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Chipotle Forges Ahead With Expansion Plans

After being sued by 10,000 employees, Chipotle will hire 5,000 more

Need a job? Not afraid of a little E. coli? Good news: Chipotle is hiring. Despite the fact that the burrito chain is currently embroiled in countless lawsuits from current and former employees, the company is set to hire 5,000 workers in a one-day hiring spree later this month as part of a massive expansion plan.

Chipotle’s second-annual National Career Day is slated for September 28, during which it seeks to hire 5,000 new employees; this will top last year’s goal of 4,000. The announcement comes at an odd time; the chain is still working to recover from its food safety disaster of 2015 when a combination of E. coli, Salmonella, and Norovirus sickened hundreds and led the company’s stock to plummet. Earlier this year, Chipotle settled with more than 100 diners who were sickened during the outbreak.

While Chipotle has been forging ahead in marketing to new audiences with a rewards program and giveaway after giveaway, bad news seems to cling to it like salsa on a corn chip. The fast-casual chain is currently being sued by nearly 10,000 current or former employees over unpaid wages. Claims of gender and racial discrimination have also recently dogged a company once known for promoting ethical and sustainable business practices.

In short, it doesn’t appear to be an ideal time to publicize a hiring fair, but more stores — which Chipotle plans to open despite sagging profits — require more workers. In a tweet before the hiring fair was announced, restaurant analyst and risk management specialist Howard Penney joked that no one wants to work at Chipotle in the first place.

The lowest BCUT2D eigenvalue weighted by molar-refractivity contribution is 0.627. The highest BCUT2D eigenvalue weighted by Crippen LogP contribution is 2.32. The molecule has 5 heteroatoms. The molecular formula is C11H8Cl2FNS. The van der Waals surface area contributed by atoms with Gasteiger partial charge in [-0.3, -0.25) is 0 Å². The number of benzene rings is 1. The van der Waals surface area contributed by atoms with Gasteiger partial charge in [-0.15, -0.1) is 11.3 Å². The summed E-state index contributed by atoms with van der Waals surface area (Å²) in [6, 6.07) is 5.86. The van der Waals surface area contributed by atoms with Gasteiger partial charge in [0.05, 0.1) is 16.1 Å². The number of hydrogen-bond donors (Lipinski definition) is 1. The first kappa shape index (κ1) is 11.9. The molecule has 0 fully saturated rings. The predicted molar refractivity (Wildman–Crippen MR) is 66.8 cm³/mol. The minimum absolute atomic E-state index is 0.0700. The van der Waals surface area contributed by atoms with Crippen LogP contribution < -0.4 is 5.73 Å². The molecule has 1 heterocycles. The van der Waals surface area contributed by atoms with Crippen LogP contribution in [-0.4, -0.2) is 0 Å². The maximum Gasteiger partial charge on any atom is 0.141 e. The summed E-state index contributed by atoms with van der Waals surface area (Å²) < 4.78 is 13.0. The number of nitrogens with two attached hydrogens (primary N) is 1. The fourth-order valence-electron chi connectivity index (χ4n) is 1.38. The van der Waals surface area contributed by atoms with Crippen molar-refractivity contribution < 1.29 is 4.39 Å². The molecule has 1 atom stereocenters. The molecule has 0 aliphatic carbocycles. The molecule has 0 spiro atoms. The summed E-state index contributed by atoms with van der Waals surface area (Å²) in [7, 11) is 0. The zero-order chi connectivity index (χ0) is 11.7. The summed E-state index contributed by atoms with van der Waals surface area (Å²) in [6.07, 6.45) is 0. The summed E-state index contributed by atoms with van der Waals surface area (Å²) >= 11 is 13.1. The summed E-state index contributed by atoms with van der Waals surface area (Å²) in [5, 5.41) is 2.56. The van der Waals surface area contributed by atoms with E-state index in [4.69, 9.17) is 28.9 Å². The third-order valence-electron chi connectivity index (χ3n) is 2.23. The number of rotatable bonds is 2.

Both diners and Wall Street seem to agree that Chipotle should focus on regaining its footing rather than embark upon expansion plans. But it's worth mentioning that for a company of Chipotle's size, plans for growth are often outlined and approved a year or more in advance. In a recent note sent to investors, restaurant finance analyst Mark Kalinowski, who specializes in Chipotle investments, argued that the company needs to undergo “a timely and thorough review of the cost structure of the entire organization — with a mind to Chipotle's business as it is realistically like to be in coming years, not as it was before the challenges of 2015-16 came to be known.”

Nevertheless, the chain seems set on following through with an expansion plan put into place long before E. coli was ever a thought. Executives say Chipotle will open at least 220 restaurants in 2016.

Which brings us to the hiring spree. In a press release, co-CEO Monty Moran said Chipotle hopes to hire 5,000 new staffers on September 28, adding that working at the chain “isn't just a job, but a career where employees learn how to make others better, run a successful business, master culinary skills, and most importantly, become true leaders, of teams of top performers."

So how long will it take for Chipotle itself to again be a “top performer?” In the current media environment, where celebrities like so-called fashion designer/Taylor Swift-hater Kanye West love to promote McDonald’s, Chipotle’s resurrection is still an uncertain thing.

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